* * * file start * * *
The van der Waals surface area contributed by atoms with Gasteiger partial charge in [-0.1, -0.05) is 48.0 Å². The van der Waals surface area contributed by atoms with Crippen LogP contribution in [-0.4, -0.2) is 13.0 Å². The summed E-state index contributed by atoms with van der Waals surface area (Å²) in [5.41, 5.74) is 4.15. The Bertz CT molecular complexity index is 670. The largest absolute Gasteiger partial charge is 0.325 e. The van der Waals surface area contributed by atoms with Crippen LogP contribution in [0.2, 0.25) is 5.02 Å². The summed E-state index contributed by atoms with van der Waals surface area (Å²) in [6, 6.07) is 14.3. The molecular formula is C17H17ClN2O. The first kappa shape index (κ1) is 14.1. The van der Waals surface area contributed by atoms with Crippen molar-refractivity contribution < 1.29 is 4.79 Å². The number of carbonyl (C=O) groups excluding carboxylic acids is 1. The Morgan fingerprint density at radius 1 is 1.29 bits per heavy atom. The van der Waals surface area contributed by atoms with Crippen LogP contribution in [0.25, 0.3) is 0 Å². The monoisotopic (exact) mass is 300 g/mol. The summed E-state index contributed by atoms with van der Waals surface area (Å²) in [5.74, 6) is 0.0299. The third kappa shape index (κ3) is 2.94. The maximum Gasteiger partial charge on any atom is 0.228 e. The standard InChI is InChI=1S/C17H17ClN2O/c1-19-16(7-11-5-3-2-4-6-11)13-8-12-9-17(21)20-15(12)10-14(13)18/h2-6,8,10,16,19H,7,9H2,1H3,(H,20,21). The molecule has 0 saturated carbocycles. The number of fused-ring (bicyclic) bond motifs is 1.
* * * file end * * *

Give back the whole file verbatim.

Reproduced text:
The van der Waals surface area contributed by atoms with Gasteiger partial charge in [-0.1, -0.05) is 48.0 Å². The van der Waals surface area contributed by atoms with Crippen LogP contribution in [-0.4, -0.2) is 13.0 Å². The summed E-state index contributed by atoms with van der Waals surface area (Å²) in [5.41, 5.74) is 4.15. The Bertz CT molecular complexity index is 670. The largest absolute Gasteiger partial charge is 0.325 e. The van der Waals surface area contributed by atoms with Crippen LogP contribution in [0.2, 0.25) is 5.02 Å². The summed E-state index contributed by atoms with van der Waals surface area (Å²) in [6, 6.07) is 14.3. The molecular formula is C17H17ClN2O. The first kappa shape index (κ1) is 14.1. The van der Waals surface area contributed by atoms with Crippen molar-refractivity contribution < 1.29 is 4.79 Å². The number of carbonyl (C=O) groups excluding carboxylic acids is 1. The Morgan fingerprint density at radius 1 is 1.29 bits per heavy atom. The van der Waals surface area contributed by atoms with Crippen LogP contribution in [0.25, 0.3) is 0 Å². The monoisotopic (exact) mass is 300 g/mol. The summed E-state index contributed by atoms with van der Waals surface area (Å²) in [5.74, 6) is 0.0299. The third kappa shape index (κ3) is 2.94. The maximum Gasteiger partial charge on any atom is 0.228 e. The standard InChI is InChI=1S/C17H17ClN2O/c1-19-16(7-11-5-3-2-4-6-11)13-8-12-9-17(21)20-15(12)10-14(13)18/h2-6,8,10,16,19H,7,9H2,1H3,(H,20,21). The molecule has 0 saturated carbocycles. The number of fused-ring (bicyclic) bond motifs is 1.